If there is a good time to reflect on how to reconvert our platforms to their original function, it is precisely right now. The concert that invites us to stay at home, presented uncritically, on a screen, lives in the illusion that things are exactly the same as before, in the denial of the collective disorientation that the new reality in which we are living involves. And this denial is just as problematic as believing that the only thing we can do is to be spectators of a mass distraction or, on the other side of the screen, the entertainers, two opposite ends of a non-dialogue that simply keep each other company in a space of fiction. On the contrary, thinking about the construction of streaming events starting from the will to build, reconstruct or cement a sense of community implies an active participation and gives the virtual territory a much more concrete and almost human dimension.
Back to tangible reality, we are already trying to imagine how it will feel to come back to normality, sometimes putting on the table sci-fi perspectives, such as the futuristic Micrashell helmet designed by the creative studio Production Club, which would allow you to drink and vape as you please while safely hanging out in your favourite club. It is yet unclear how long it will take to produce it, and how much this delightful evening companion will cost, given the complexity of the project. While we are waiting to understand it, other proposals have been made, some of them decidedly questionable. Last Friday in Germany, for example, was organized the first drive-in rave (an idea that also circulated in Italy) which, judging by the pictures, resulted in a mix of motorway traffic jam and Ballardian nightmare. I realize that the crisis that is affecting the entertainment industry requires quick solutions, but to look for them without taking into account every factor, such as the environmental impact that this pandemic has generated, could make the situation even worse.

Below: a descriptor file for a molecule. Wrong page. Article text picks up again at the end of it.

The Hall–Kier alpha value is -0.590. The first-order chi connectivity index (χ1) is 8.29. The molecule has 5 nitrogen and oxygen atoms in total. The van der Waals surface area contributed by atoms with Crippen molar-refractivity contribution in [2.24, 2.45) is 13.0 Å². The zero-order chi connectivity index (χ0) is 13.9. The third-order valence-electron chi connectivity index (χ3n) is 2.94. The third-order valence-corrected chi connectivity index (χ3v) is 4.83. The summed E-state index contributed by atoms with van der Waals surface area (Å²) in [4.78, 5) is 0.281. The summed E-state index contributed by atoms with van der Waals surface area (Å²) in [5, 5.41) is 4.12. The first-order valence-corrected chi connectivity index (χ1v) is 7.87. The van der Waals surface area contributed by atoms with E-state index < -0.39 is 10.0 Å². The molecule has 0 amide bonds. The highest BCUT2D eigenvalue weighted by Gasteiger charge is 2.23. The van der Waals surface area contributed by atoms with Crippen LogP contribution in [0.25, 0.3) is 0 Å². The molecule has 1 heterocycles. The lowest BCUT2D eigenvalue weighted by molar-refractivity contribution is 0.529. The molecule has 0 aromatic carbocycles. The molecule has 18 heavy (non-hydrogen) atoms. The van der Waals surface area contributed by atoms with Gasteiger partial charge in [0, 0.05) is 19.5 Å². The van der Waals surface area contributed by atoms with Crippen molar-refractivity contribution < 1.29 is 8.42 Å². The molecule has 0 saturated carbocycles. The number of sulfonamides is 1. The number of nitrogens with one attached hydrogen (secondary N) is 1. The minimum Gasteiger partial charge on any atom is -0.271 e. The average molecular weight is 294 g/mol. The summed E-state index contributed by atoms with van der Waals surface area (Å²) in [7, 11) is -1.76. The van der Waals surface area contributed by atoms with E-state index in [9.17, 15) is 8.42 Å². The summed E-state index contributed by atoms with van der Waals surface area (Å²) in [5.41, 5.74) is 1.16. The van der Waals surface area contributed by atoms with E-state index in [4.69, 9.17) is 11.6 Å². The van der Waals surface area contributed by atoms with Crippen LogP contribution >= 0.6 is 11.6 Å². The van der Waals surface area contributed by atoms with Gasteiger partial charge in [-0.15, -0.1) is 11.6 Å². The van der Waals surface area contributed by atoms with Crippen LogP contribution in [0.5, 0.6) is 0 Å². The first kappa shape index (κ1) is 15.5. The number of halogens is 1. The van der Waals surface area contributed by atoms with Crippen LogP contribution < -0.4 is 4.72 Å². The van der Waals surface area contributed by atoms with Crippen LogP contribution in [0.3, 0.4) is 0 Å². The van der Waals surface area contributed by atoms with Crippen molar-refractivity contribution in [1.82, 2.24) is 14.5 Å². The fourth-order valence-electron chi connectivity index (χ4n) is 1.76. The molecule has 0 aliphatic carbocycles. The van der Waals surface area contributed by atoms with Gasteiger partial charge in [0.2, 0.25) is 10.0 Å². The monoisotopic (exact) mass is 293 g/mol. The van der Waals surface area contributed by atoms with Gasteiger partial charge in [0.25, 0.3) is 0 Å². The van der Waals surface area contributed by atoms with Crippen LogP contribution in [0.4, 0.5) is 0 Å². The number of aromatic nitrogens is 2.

Whatever is the fate of art in the post-Covid world, if there is one thing we are learning in these days is that, regardless of the container, it is necessary to start again from contents. Contents capable of dialoguing with reality
While in Europe we can imagine attending the next Spring Sound festival from the comfort of our car seats, in China some clubs (in areas less affected by the virus) reopened at the end of March - a timeframe that, for us, seems quite unlikely. In those parts, there hadn’t been new contagions for a couple of weeks, and at the moment only fairly large clubs have reopened, and they are taking special safety measures, including temperature control at the entrance and scanning a QR code on the clients’ phones, which links to their medical records. Similar to the Chinese example is the Spanish proposal to reopen at a third of capacity and to organise events where everyone is seated at a safe distance from each other. In both cases, the public will have to go to semi-empty venues, which, with reduced flow, should still be able to pay artists, staff and daily disinfection costs of the spaces.
Whatever is the fate of art in the post-Covid world, if there is one thing we are learning in these days is that, regardless of the container, it is necessary to start again from contents. Contents capable of dialoguing with reality, and asking a series of questions aimed at bettering this reality or imagining a new one, where the places of art act as a social glue holding everything together, as the antibodies that protect us from feeling so lonely all over again.
Opening image: Terraforma 2019, Villa Arconati, Italy. Photo Francesco Mangaroli.